Book Review: William G. Milliken: Michigan’s Passionate Moderate by David Dempsey

millikenWhen I was a kid, I read a lot of biographies – explorers, sports heroes, presidents. Somehow, reading about those outstanding individuals of the past gave me pride and hope for the future. Dave Dempsey’s new biography of William G. Milliken evoked that same kind of feeling.



Milliken became Governor of Michigan in 1969, when then Governor George Romney left for Washington to take a post in President Nixon’s Cabinet. Milliken was subsequently elected to three consecutive four-year terms when he retired in 1982, he had served longer than any previous individual as the state’s chief executive. These were not easy years. Riots had scarred Detroit, the automobile industry was battered by foreign competition disrupting the state’s economy, and the battle to protect the environment was just beginning.



Through it all, Milliken acted with confidence, optimism and a spirit of conciliation. He stood, and still stands, as an example of the decency and civility that raises politics from the level of mud-slinging to the high plain of public service. Like all good writers, Dempsey uses many specific examples to paint a clear picture of Milliken’s general character. He describes the time when the Governor and his wife were taken on a hiking tour to film the television program “Michigan Outdoors” and 60-year-old Gene Little was lugging a huge TV camera on his shoulder. Dempsey lets one of the hikers, David Smethurst, tell the story:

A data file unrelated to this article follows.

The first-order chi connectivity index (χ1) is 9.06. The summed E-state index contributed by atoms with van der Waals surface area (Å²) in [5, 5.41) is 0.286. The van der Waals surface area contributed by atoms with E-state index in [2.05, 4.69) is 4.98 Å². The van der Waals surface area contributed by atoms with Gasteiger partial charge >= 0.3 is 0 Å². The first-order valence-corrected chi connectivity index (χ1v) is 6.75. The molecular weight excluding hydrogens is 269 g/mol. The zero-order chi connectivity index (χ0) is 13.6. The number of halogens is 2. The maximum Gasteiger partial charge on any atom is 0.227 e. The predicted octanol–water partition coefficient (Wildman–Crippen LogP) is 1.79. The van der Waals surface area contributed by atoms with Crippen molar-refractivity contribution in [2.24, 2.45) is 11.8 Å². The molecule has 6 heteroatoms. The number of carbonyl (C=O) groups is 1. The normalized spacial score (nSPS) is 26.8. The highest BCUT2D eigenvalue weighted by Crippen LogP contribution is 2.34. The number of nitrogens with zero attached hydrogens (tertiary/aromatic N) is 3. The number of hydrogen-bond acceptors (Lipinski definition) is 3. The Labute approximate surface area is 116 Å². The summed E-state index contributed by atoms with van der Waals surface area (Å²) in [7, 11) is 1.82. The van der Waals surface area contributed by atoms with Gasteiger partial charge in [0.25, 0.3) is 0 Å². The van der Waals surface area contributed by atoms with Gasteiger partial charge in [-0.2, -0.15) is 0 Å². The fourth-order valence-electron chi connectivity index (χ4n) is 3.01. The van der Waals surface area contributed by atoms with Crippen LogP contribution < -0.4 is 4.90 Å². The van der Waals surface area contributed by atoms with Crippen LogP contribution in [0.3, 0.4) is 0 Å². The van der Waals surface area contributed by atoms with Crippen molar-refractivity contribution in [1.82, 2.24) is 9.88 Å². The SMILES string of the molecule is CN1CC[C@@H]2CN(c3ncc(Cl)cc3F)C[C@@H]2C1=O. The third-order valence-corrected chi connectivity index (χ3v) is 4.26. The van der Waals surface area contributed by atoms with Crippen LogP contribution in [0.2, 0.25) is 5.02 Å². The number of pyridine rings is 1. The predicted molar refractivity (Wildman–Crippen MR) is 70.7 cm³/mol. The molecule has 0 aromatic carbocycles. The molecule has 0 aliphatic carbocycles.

“. . . we walked on and on. Pretty soon Gene is huffing and puffing. We stop more often for him. I walk ahead with Ned and Mrs. Milliken and look behind. Gene is still slogging along, but the Governor is now carrying his TV camera . . .I made up my mind about the Millikens that day. Good people make good leaders.”




The book is filled with these firsthand observations from friends of the Governor and his political adversaries, from newspaper editorials, journalists and reporters. Dempsey has done an excellent job of weaving this material into his text which provides a broader historical perspective. It’s like being there and then stepping back to reflect on the impact of major events form the time period. Often he lets Milliken speak for himself as in these words from his first speech as the acting Governor:



“[I hope my administration] is known for its compassion, its idealism, its candor and its toughness in pursuit of public ends.”



This high standard is the Milliken legacy something we citizens can hold up with hope and pride for our future political leaders.